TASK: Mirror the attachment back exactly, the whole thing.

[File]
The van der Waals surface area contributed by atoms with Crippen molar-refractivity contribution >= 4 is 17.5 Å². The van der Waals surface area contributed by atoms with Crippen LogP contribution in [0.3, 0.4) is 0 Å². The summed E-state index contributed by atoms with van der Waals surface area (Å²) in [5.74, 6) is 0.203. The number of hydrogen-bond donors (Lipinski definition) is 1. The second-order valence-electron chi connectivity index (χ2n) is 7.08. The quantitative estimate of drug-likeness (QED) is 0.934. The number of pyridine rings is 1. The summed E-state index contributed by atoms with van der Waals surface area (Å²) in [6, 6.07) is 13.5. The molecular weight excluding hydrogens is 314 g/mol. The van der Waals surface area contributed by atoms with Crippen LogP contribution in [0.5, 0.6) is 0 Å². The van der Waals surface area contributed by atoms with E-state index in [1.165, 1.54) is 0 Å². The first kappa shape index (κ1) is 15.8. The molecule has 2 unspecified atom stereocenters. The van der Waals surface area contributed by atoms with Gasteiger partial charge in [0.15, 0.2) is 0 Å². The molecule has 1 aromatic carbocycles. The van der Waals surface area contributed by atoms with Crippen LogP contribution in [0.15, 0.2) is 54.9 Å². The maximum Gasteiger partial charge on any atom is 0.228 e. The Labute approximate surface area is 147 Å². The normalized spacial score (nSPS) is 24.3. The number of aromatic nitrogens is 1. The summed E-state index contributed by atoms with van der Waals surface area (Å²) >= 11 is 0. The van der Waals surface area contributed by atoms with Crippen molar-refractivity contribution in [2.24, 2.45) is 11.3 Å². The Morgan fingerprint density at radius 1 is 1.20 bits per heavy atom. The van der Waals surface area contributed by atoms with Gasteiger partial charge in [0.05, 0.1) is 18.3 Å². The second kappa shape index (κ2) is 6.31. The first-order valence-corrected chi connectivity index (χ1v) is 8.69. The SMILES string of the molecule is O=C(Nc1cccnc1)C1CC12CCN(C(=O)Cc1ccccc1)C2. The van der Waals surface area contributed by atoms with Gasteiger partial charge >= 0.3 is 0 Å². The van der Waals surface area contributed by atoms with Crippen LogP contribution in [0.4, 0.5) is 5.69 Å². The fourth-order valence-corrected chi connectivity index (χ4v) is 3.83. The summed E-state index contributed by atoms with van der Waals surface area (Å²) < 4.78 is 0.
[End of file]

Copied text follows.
The van der Waals surface area contributed by atoms with Crippen molar-refractivity contribution >= 4 is 17.5 Å². The van der Waals surface area contributed by atoms with Crippen LogP contribution in [0.3, 0.4) is 0 Å². The summed E-state index contributed by atoms with van der Waals surface area (Å²) in [5.74, 6) is 0.203. The number of hydrogen-bond donors (Lipinski definition) is 1. The second-order valence-electron chi connectivity index (χ2n) is 7.08. The quantitative estimate of drug-likeness (QED) is 0.934. The number of pyridine rings is 1. The summed E-state index contributed by atoms with van der Waals surface area (Å²) in [6, 6.07) is 13.5. The molecular weight excluding hydrogens is 314 g/mol. The van der Waals surface area contributed by atoms with Crippen LogP contribution in [0.5, 0.6) is 0 Å². The van der Waals surface area contributed by atoms with E-state index in [1.165, 1.54) is 0 Å². The first kappa shape index (κ1) is 15.8. The molecule has 2 unspecified atom stereocenters. The van der Waals surface area contributed by atoms with Gasteiger partial charge in [0.15, 0.2) is 0 Å². The molecule has 1 aromatic carbocycles. The van der Waals surface area contributed by atoms with Crippen LogP contribution in [0.15, 0.2) is 54.9 Å². The maximum Gasteiger partial charge on any atom is 0.228 e. The Labute approximate surface area is 147 Å². The normalized spacial score (nSPS) is 24.3. The number of aromatic nitrogens is 1. The summed E-state index contributed by atoms with van der Waals surface area (Å²) >= 11 is 0. The van der Waals surface area contributed by atoms with Crippen molar-refractivity contribution in [2.24, 2.45) is 11.3 Å². The Morgan fingerprint density at radius 1 is 1.20 bits per heavy atom. The van der Waals surface area contributed by atoms with Gasteiger partial charge in [0.05, 0.1) is 18.3 Å². The second kappa shape index (κ2) is 6.31. The first-order valence-corrected chi connectivity index (χ1v) is 8.69. The SMILES string of the molecule is O=C(Nc1cccnc1)C1CC12CCN(C(=O)Cc1ccccc1)C2. The van der Waals surface area contributed by atoms with Gasteiger partial charge >= 0.3 is 0 Å². The van der Waals surface area contributed by atoms with Crippen LogP contribution in [0.4, 0.5) is 5.69 Å². The fourth-order valence-corrected chi connectivity index (χ4v) is 3.83. The summed E-state index contributed by atoms with van der Waals surface area (Å²) < 4.78 is 0.